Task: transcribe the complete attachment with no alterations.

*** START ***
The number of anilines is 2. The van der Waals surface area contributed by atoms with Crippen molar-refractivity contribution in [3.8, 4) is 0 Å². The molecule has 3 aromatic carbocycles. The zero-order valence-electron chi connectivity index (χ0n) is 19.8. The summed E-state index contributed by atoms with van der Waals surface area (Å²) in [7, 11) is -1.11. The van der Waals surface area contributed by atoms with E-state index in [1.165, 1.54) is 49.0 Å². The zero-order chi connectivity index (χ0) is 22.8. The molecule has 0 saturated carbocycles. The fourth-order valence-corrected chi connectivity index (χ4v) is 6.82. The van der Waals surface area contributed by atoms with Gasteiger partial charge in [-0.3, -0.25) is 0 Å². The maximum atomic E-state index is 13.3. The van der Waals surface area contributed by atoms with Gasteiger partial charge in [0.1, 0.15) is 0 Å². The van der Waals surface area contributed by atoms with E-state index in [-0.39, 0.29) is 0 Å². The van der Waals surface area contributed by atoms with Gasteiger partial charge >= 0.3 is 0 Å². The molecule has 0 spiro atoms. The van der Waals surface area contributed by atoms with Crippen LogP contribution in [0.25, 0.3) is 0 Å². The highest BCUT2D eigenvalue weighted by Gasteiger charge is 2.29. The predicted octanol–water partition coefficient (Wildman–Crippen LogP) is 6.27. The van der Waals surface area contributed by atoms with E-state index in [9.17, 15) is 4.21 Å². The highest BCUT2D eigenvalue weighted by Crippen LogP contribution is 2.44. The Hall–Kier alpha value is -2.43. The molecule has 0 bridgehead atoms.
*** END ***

The number of anilines is 2. The van der Waals surface area contributed by atoms with Crippen molar-refractivity contribution in [3.8, 4) is 0 Å². The molecule has 3 aromatic carbocycles. The zero-order valence-electron chi connectivity index (χ0n) is 19.8. The summed E-state index contributed by atoms with van der Waals surface area (Å²) in [7, 11) is -1.11. The van der Waals surface area contributed by atoms with E-state index in [1.165, 1.54) is 49.0 Å². The zero-order chi connectivity index (χ0) is 22.8. The molecule has 0 saturated carbocycles. The fourth-order valence-corrected chi connectivity index (χ4v) is 6.82. The van der Waals surface area contributed by atoms with Gasteiger partial charge in [-0.3, -0.25) is 0 Å². The maximum atomic E-state index is 13.3. The van der Waals surface area contributed by atoms with Gasteiger partial charge in [0.1, 0.15) is 0 Å². The van der Waals surface area contributed by atoms with E-state index in [-0.39, 0.29) is 0 Å². The van der Waals surface area contributed by atoms with Gasteiger partial charge >= 0.3 is 0 Å². The molecule has 0 spiro atoms. The van der Waals surface area contributed by atoms with Crippen LogP contribution in [0.25, 0.3) is 0 Å². The highest BCUT2D eigenvalue weighted by Gasteiger charge is 2.29. The predicted octanol–water partition coefficient (Wildman–Crippen LogP) is 6.27. The van der Waals surface area contributed by atoms with E-state index in [9.17, 15) is 4.21 Å². The highest BCUT2D eigenvalue weighted by Crippen LogP contribution is 2.44. The Hall–Kier alpha value is -2.43. The molecule has 0 bridgehead atoms.